'We can circumvent how serious it can get': Hotel-Dieu, St. Clair College teach healthy digital habits

Members of the Hotel-Dieu Grace Healthcare Centre for Problem Gambling and Digital Dependency were at St. Clair College Thursday, to inform students about treatment options for digital addiction.

'It can become a very, very seriously problem depending on how it's handled,' says counsellor

Danielle Loiselle is a problem gabmling counselor with Hotel-Dieu Grace Healthcare's Centre for Problem Gambling and Digital Dependency. She says education about harm reduction strategies is a way to circumvent serious gaming addiction. (Tahmina Aziz/CBC)

Members of the Hotel-Dieu Grace Healthcare Centre for Problem Gambling and Digital Dependency were at St. Clair College Thursday, to inform students about treatment options for digital addiction.

Diana Gabriel, a certified problem gambling counsellor at Hotel-Dieu Grace Healthcare, explained that the initiative was developed soon after Hotel-Dieu staff members, affiliated with St. Clair College, learned that the school planned on launching a dedicated esports course.

"I think it was a mutual reaching out to do some preventative care to educate the students and their families about the dangers of potential dependency, so that they could circumvent any of the dynamic negative fallout from gaming," said Gabriel. 

Danielle Loiselle, another problem gambling counsellor with Hotel-Dieu, said gaming addictions can be a "very, very serious problem depending on how it's handled."

"If we are able to educate and bring harm reduction strategies to those who are facing this problem, I believe we can help circumvent how serious it will get," Loiselle said.

Gabriel said a lack of experience dealing with "major life challenges," like grief and loss, are some of the reasons why young minds can be highly susceptible to gaming addiction.

Diana Gabriel is a problem gambling counselor at Hotel-Dieu Grace Healthcare's Centre for Program Gambling and Digital Dependency. She says gaming addictions can be serious problems depending on how they're handled. (Windsor Morning/CBC)

"They're still learning how to develop those coping strategies and building that emotional resilience to deal with life," she said. "And because they haven't done that, they are susceptible to falling into the gaming world and using gaming to kind of anaesthetize the emotional discomfort that comes with stress."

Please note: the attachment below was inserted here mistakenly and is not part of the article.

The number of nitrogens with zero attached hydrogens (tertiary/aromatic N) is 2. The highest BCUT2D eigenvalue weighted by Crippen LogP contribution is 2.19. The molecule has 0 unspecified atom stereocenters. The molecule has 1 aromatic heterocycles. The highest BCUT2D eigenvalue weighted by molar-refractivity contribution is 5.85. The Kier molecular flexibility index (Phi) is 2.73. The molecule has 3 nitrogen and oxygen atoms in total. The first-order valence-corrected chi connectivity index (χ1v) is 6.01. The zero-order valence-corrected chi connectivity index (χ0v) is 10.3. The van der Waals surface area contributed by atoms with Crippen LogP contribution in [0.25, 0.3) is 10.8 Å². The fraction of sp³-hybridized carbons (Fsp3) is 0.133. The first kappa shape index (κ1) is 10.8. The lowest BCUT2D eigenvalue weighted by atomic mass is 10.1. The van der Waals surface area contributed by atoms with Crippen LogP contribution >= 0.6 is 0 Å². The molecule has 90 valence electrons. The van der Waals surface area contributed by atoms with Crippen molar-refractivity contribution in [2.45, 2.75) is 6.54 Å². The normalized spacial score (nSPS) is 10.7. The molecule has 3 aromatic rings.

A lack of exercise, a lack of healthy nutrition, as well as a lack of sleep are all some concerns associated with extensive gaming sessions both Gabriel and Loiselle identified.

And in addition to maintaining healthy eating and exercise habits, Gabriel said it's important for gamers to maintain non-digital connections with other people.

"When you're out connecting with people, you're developing those social skills, you're developing the emotional resilience to build the intimacy with others," she said. "That's a safeguard to any addiction."

Members of Hotel-Dieu Grace Healthcare were at St. Clair College to inform students about video game addiction and digital dependency. (Tahmina Aziz/CBC)

Though the school has a dedicated esports team, Gabriel said she doesn't have a problem with St. Clair College's program. 

"Human behaviour is such that anyone can develop a dependency on almost anything," she said. "What we're most concerned about is teaching people how to find that balance, just like any other sport — just like football players, basketball players."

In addition to offering information about digital dependency, Hotel-Dieu representatives offered details about the healthcare provider's 21-day screen addiction rehabilitation program.

Gabriel explained that the program is open to all Ontario residents, and teaches different strategies to cope with digital addiction.

Nathan Robert Bezaire is a student at St. Clair College. He says he's concerned about a friend who may have a gaming problem. (Tahmina Aziz/CBC)

"They learn all these different strategies so that they can either resume their digital use to a much modified degree to keep it safe, or to abstain completely," She said.

For the most part, students seemed receptive to Hotel-Dieu's presence at St. Clair College.

Nathan Bezaire, a student at St. Clair College, said he plans to use what he learned Thursday to attempt to connect with a friend who he feels might have a gaming problem.

"Try and put your game down, read a book or maybe go for a walk, go for a bike ride and just not play games all the time," Bezaire recommended.

With files from Tahmina Aziz and Windsor Morning


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